First things first

I wasn't even planning to send an issue today, because travel, but then I arrived at my hotel and saw the news of the Cloudera-Hortonworks $5.2 billion merger. And I felt compelled to write something, especially considering how closely I used to cover these two companies and the Hadoop space overall. So, here's my brief and disjointed take, as well as some links.

There were a lot of news stories written on the news that Cloudera and Hortonworks are planning to merge, and you can probably get generally the same details from reading any of them. But for background, I'll point you to articles by my former colleagues Jordan Novet and Tom Krazit:

And, for good measure, you can also check out the Cloudera blog post, Hacker News discussion, and this short but sweet "big data obituary" from Gartner.

I think anyone not directly involved with this deal who says they aren't surprised is lying. Sure, a merger like this actually makes quite a bit of sense when you think about it, but these are two companies that spent years as mortal enemies. (A colleague reminded me of this piece I wrote on their rivalry back in 2011.) The idea that they would unite as a single company is definitely surprising -- and would have been unthinkable even a couple years ago.

But it does make sense. The Hadoop market never panned out like so many people thought it would, which left the companies in it (1) running away from the "Hadoop vendor" label and (2) searching for business lines to validate all their investment in that technology stack. Cloudera seemed to target the data warehouse and data science/machine learning side of things, while I think Hortonworks was doing some interesting things around the internet of things and edge computing. Now they can work on bringing all this stuff together into an entity that stands a better chance of surviving -- and even thriving -- in an IT industry that's much different than when Hadoop hit the scene a decade ago.

The world probably didn't need two companies each working off a similar base, but also supporting their own technologies (open source or not) around security, storage engines, analytics, governance and the like. Apparently, the powers that be at Cloudera and Hortonworks were wise enough (and mature enough) to see this and do the right thing. It will be very interesting to see how they bring their various technologies together, a project they acknowledge will take a few years.

Business-wise, the issue isn't so much revenue (both companies have been seeing nice gains) as it is losses (both have still been losing money every quarter).

People are correctly asking what this merger means for MapR -- the third of the original Hadoop platform companies -- and I honestly don't know. MapR was always ahead of the curve in terms of pushing the open source business model and innovating around file systems, databases, containers, etc., but you have to imagine it's suffering from the same factors that forced the merger of its two bigger, publicly traded rivals. There used to be talk of a MapR IPO; I haven't enough of that company recently to get any sense of whether that's still a real possibility.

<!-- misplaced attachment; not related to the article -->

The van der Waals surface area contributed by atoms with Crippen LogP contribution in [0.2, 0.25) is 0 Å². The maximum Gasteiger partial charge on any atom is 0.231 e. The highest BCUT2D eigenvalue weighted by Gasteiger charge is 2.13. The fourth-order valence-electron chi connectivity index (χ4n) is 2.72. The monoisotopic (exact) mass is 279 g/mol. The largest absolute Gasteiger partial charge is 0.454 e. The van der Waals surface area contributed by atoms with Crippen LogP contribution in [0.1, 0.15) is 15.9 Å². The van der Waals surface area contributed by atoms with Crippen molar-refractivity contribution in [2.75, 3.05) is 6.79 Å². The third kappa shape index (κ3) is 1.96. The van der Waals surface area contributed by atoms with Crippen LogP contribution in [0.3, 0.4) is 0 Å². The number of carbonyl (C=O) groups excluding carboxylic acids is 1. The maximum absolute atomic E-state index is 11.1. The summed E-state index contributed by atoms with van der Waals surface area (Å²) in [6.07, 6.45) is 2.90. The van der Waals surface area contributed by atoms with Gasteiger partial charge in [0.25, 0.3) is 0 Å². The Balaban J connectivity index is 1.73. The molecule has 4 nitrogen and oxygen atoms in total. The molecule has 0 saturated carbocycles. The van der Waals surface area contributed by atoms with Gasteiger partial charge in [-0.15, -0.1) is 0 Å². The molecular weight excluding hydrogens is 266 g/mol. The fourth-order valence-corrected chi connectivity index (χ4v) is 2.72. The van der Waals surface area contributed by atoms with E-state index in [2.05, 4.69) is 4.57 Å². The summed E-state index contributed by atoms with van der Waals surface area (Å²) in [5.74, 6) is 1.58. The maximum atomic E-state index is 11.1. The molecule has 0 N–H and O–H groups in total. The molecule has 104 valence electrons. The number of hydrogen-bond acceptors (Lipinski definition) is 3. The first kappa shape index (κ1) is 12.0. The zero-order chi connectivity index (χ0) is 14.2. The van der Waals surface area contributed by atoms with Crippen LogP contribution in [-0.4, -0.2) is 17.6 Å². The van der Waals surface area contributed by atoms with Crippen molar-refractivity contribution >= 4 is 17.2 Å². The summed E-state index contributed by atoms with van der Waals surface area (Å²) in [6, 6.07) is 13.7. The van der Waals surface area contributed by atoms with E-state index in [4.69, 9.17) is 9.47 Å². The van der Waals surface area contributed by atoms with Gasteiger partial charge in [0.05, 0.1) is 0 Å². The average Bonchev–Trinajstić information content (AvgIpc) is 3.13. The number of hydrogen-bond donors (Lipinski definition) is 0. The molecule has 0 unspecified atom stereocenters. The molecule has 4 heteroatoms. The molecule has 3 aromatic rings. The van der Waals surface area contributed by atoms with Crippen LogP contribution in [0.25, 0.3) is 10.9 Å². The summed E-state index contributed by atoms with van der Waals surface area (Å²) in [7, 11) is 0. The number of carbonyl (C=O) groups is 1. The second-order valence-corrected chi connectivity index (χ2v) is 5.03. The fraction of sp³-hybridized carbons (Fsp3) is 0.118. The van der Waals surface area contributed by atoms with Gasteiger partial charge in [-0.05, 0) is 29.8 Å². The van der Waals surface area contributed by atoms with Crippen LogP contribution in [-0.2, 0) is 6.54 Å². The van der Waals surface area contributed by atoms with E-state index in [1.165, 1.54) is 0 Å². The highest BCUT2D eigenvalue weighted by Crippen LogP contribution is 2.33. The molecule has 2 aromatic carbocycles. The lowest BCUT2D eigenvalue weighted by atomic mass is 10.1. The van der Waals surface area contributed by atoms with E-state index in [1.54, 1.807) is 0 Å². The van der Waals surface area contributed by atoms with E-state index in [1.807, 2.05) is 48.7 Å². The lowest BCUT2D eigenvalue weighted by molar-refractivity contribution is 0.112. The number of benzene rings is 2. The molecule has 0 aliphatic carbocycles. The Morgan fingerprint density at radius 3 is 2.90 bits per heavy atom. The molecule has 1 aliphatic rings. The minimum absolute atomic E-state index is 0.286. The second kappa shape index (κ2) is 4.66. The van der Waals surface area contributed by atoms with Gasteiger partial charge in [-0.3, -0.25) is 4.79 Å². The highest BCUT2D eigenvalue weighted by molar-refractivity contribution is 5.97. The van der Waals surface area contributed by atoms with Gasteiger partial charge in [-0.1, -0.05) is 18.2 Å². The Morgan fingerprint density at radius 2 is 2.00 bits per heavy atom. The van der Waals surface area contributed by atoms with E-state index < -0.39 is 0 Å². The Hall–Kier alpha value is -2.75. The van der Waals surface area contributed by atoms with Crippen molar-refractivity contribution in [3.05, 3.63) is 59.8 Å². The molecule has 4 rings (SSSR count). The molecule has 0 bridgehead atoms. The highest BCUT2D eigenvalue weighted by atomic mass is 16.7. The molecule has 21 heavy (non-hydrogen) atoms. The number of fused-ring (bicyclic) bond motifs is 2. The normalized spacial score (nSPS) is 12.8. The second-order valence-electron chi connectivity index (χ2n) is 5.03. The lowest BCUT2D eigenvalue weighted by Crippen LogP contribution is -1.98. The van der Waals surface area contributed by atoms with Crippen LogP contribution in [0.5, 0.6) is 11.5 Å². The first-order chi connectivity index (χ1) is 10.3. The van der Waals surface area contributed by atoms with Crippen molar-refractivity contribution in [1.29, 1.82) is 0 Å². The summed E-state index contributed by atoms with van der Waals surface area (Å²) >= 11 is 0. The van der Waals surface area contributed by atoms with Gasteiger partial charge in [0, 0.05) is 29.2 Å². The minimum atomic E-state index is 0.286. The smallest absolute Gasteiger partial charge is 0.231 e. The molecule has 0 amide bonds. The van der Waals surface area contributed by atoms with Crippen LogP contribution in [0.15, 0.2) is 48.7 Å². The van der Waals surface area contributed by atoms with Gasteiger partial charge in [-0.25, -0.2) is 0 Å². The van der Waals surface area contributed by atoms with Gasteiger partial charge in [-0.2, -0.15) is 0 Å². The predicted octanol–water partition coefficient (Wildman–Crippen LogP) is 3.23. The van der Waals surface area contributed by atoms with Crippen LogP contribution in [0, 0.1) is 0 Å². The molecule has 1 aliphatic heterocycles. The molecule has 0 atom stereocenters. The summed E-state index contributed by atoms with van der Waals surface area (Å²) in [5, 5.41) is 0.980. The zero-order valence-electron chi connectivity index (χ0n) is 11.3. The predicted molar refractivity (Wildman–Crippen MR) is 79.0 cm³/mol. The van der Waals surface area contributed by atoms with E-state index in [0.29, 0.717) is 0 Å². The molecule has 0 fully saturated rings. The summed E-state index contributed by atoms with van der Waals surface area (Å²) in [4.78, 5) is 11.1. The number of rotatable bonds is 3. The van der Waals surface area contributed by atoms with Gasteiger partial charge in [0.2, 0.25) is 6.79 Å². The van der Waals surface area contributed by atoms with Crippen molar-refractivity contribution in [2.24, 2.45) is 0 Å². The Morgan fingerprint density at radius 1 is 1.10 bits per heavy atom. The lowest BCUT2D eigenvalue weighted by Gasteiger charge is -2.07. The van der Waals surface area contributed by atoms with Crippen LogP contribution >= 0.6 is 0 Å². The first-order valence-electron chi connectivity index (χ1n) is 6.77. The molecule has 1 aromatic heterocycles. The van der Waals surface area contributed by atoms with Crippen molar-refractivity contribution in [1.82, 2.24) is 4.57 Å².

What are the factors that made the Hadoop/big data/whatever market so difficult in the end? Here are a handful, but they're all related:

  • Artificial intelligence / machine learning
  • Cloud computing (including storage, managed services and open source activity)
  • Spark
  • Kubernetes
  • Other open source projects (probably including, but not limited to Elastic, Kafka, Flink and any number of databases)

Basically, much the world moved on from heavy data-infrastructure projects and wanted to do things faster, easier and cheaper. The Hadoop ecosystem was an able flag-bearer for big data in its early days, but other projects and whole new industries (AI, for example) were able to evolve on their own outside of Hadoop, and then start integrating with one another because that's how open source works.

The result are whole new data architectures, application architectures, development processes and user expectations, most of which Cloudera and Hortonworks weren't really in any position to influence. They have adapted and integrated where necessary (Spark, Kubernetes, TensorFlow, etc.), but it seems like a perpetual game of catching up to massive cloud providers on one hand and fast-moving open source communities on the other.

There's probably also an angle here about the amount of capital these companies raised, but I'm not going to dive into it. Except to note that there are also a bunch of database companies (including in the NoSQL space) that have raised significant funding over the past several years and are possibly struggling to find a satisfactory exit. It wouldn't surprise me to see the new Cloudera/Hortonworks do an acquisition or two here to flesh out the full data-management story, or even to see companies in the database space do their own mergers in order to better compete.

Finally, these two ARCHITECHT Show podcast episodes seem relevant today:

And if you're feeling suddenly interested in the whole Hadoop/big data/whatever-you-want-to-call-it space, I would just peruse the podcast catalog here or here. There are a bunch of interviews with the folks behind Spark, Kafka, Elastic, Flink, Neo4j, Timescale and more, plus lots of discussions around Kubernetes, AI, open source and more that shed some light on the greater world in which "big data" now must operate.

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